* The DHHS guidance is that information released be “the minimum information necessary” relevant “to the immediate care of a patient and ensures proper safety precautions for the first responder,” and that “information shall only be shared on a need to know basis,”. The confidentiality and privacy concerns found in Nebraska law were not suspended by executive order, rather it provided a very limited exception to the general rule of non-disclosure.
* There is concern that sharing such information may result in reduced quality of care from insufficient staffing on first responder units if the status of patients as positive for COVID-19 were known.
* The DHHS guidance is that first responders treat every address as a potential COVID-19 positive site.
"It is important to us to all work together to find a balance that allows us to protect the safety and health of the public as well as the individual. We understand the needs of first responders. Therefore, we make the following recommendations for universal PPE to our first responders.:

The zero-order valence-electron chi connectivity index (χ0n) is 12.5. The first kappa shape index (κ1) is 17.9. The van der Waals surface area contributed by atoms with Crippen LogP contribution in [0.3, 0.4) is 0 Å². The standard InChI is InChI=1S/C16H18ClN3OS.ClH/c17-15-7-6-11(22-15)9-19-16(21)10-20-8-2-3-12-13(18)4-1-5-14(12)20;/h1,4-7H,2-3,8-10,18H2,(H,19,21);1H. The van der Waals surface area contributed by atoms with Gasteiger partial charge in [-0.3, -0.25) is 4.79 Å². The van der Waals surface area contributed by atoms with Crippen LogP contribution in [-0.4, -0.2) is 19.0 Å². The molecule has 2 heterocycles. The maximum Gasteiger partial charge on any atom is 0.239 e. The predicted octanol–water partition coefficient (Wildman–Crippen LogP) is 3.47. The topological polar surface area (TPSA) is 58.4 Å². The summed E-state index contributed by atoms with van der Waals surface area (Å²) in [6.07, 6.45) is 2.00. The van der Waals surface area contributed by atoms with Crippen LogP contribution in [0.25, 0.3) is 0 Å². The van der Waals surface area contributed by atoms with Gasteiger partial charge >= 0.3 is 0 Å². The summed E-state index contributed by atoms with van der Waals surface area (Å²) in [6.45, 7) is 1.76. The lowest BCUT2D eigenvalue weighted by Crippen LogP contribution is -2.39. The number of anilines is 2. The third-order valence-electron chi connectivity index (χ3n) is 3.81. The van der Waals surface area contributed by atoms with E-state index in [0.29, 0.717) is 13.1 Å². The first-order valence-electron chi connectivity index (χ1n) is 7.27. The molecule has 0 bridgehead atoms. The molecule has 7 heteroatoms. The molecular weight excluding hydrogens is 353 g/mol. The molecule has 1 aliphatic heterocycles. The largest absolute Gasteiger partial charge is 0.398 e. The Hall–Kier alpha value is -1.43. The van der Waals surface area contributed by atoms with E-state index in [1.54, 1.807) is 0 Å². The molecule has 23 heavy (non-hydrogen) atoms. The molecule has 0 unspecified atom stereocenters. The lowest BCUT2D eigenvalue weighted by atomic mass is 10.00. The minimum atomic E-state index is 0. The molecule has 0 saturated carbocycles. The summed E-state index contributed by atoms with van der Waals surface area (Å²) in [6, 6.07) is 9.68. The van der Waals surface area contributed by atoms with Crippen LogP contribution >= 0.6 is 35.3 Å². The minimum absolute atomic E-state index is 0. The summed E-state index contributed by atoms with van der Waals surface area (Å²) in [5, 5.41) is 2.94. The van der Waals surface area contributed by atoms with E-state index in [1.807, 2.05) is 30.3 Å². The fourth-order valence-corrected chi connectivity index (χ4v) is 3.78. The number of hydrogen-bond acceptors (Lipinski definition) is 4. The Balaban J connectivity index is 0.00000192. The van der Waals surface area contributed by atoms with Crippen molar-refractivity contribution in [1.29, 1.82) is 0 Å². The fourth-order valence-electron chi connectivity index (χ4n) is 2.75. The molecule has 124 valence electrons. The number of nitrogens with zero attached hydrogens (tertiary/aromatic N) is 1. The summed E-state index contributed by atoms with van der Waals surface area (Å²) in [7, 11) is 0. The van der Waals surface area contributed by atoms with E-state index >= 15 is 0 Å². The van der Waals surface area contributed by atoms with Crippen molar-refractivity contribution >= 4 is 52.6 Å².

* Maintain a minimum distance of 6 feet from members of the public whenever possible.
* When not possible, wear PPE when coming into contact with all members of the public, regardless of their COVID-19 status.
* Appropriate PPE for first responders includes mask, disposable gloves, and eye protection. In certain circumstances gowns may also be appropriate, but these are not required or recommended on every call, especially when contact can be limited to 15 minutes or less and where physical distance can be maintained.
SWNPHD has resources that can provide recommendations and guidance on the use of PPE if your agency would like further information.
Information and guidance can be found on the COVID-19 Information pages of SWNPHD’s website www.swhealth.ne.gov. You can also follow SWNPHD on Facebook, Twitter, and Instagram. SWNPHD serves Chase, Dundy, Frontier, Furnas, Hayes, Hitchcock, Keith, Perkins, and Red Willow counties. SWNPHD is located at 404 West 10th St (1 block north of Arby’s) in McCook.